With your basic dynamic process configured, it’s time now to validate, activate, and make the application available in runtime test mode.

  1. Click Test.
    A Test Application tab opens. The upper portion indicates application validation results.
    • If the validation was successful, proceed to the next step.

    • If one or more validation issues are listed, click the Emergency Process tab to return to the dynamic process to correct the issues before clicking Test again.

  2. On the Test Application tab, click Activate.
  3. In the Activate to Test dialog box, leave Add Me to All Roles selected, and click Activate. A message displays that the application activated successfully.

  4. Click Try in Test Mode.

    Description of er-example-test.png follows
    Description of the illustration er-example-test.png

    A new test mode browser tab opens and the My Tasks navigation pane now displays runtime options. You can tell you’re in test mode: there’s an indicator set to On at the top of the screen.

Try Out the Dynamic Process Application in Runtime

The last step in creating a basic dynamic process is to try out its activated process application by starting and running the dynamic process in runtime.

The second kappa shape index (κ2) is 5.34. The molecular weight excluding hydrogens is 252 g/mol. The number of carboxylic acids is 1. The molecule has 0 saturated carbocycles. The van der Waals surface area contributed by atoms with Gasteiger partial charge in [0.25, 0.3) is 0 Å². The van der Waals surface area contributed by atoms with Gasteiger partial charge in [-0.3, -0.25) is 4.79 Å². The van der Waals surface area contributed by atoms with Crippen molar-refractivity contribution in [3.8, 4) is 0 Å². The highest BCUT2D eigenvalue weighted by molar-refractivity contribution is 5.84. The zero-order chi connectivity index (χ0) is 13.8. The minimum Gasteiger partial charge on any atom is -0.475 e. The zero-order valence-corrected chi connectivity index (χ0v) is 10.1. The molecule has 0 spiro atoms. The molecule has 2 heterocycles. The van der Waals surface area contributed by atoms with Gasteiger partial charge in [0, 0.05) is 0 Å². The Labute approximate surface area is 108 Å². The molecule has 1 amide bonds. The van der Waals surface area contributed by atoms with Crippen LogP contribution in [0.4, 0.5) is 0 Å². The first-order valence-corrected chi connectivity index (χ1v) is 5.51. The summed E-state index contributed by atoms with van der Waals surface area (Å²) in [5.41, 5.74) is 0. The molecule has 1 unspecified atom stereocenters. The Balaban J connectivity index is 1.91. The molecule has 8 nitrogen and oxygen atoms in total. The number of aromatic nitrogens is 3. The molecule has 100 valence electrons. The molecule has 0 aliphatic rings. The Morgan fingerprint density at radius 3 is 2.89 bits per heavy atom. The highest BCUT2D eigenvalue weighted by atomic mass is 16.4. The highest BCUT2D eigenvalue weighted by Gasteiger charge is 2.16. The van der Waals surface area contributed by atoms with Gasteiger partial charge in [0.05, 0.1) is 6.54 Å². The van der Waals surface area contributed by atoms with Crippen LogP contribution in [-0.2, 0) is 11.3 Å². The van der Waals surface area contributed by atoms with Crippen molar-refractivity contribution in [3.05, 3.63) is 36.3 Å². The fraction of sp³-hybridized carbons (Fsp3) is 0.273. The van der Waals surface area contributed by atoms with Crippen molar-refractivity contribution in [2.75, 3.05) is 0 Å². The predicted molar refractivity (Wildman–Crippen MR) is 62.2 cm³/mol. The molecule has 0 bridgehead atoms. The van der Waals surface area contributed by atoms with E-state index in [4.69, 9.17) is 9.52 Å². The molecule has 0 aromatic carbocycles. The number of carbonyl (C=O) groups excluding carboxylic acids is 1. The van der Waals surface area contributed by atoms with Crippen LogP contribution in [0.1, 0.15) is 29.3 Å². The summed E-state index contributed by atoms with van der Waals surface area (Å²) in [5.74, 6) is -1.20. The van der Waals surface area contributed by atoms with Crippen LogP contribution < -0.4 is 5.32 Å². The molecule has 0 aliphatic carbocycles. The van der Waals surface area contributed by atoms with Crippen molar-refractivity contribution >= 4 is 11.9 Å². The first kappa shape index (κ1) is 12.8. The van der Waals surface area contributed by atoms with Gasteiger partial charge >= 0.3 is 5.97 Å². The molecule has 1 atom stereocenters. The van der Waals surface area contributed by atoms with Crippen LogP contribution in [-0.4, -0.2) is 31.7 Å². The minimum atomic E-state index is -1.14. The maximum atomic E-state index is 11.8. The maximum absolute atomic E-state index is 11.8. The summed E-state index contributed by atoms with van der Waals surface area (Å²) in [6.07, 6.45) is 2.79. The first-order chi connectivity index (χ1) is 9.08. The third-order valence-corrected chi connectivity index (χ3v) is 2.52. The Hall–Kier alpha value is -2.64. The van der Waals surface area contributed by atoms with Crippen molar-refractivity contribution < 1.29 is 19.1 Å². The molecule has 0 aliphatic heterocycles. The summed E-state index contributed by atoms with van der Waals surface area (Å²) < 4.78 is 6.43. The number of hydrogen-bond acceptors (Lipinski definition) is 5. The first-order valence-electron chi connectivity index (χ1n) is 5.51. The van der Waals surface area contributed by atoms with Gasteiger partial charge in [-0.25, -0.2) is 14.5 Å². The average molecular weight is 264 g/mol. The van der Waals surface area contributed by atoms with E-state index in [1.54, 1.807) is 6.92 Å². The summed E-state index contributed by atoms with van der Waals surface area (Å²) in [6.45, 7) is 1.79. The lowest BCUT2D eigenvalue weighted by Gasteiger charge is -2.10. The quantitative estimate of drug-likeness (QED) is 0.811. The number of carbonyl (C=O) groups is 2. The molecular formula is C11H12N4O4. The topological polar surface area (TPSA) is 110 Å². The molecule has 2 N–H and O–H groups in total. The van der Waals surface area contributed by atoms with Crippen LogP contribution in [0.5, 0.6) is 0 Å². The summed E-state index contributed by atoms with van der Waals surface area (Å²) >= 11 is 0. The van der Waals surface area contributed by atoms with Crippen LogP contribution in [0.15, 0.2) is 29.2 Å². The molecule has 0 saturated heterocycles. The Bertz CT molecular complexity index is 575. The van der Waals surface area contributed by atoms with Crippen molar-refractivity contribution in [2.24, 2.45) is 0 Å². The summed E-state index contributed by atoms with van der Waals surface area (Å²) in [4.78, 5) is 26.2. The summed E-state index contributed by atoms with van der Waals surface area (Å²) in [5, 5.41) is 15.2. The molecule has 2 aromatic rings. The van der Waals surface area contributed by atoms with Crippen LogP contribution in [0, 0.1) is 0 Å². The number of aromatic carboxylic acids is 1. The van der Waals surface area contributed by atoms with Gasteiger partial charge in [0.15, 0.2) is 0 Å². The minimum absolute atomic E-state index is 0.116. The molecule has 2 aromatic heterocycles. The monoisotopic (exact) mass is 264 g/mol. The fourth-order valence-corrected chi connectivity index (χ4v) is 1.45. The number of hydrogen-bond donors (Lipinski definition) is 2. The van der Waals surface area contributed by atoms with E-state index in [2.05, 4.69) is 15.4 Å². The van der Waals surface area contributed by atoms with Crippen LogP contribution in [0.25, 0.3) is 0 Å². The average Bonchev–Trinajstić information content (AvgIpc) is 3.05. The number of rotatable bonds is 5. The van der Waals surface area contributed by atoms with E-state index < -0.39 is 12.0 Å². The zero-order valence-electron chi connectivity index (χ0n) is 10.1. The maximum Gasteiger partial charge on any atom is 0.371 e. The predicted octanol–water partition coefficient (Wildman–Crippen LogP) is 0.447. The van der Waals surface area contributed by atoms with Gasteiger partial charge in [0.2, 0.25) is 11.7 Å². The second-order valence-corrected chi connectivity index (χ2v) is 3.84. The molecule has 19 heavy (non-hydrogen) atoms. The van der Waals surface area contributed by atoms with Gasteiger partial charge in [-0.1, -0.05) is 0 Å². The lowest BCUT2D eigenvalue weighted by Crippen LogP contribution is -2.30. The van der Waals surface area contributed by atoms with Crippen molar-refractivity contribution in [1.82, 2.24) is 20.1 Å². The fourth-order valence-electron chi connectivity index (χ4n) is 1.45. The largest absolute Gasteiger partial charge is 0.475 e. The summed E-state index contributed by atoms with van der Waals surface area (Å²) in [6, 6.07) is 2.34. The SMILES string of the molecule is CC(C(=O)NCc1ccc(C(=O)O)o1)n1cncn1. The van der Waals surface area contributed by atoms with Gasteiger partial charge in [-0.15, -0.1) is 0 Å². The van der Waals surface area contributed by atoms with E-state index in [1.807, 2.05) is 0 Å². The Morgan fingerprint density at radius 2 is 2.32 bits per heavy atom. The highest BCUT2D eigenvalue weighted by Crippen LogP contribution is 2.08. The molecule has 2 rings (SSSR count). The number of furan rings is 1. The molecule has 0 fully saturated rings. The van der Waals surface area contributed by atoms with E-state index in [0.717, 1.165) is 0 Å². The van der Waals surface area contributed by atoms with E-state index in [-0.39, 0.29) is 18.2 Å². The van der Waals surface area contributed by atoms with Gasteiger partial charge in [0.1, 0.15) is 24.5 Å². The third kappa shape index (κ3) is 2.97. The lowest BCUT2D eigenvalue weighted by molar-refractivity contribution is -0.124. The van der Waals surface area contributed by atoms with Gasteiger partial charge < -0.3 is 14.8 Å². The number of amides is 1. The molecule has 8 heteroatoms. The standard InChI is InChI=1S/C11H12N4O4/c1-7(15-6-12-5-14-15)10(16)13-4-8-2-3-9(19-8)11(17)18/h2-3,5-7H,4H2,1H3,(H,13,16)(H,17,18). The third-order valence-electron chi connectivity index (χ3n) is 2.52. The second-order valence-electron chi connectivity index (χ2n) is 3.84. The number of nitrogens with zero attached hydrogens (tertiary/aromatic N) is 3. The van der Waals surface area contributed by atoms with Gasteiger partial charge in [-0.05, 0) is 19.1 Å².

Now that you have created a simple dynamic process, and activated its process application, let's try the process as a knowledge worker would.
  1. If needed, click My Apps from the runtime options in the navigation pane.

    The My Apps page displays automatically after you test activate your application. See Test Activate the Application.

    Your activated application appears, showing its icon (with EP for emergency process), along with its revision number and the dynamic process name and start form text you entered during design time.

    Description of er-example-start-application.png follows
    Description of the illustration er-example-start-application.png

  2. Click the dynamic process application.

    The start form you specified for the dynamic process (Start presentation) opens.

  3. Complete the first and last name fields with sample values and click Submit.

    Description of er-example-start-application2.png follows
    Description of the illustration er-example-start-application2.png

    A message briefly appears to let you know that an instance was created.

  4. In the My Tasks navigation pane, click Dynamic Processes.
  5. Click instance details icon to open your Emergency Process instance.

    The dynamic process runtime page opens. Take a moment to explore.

    • The activities you created are available under Activities, and show the same green human task icon as in design time. The surgery and discharge activities that aren’t part of a stage are listed first and have no stage listed. An asterisk indicates required activities.

    • On the adjacent Details pane, the Data tab is selected. The start form includes the values you entered when you started the dynamic process.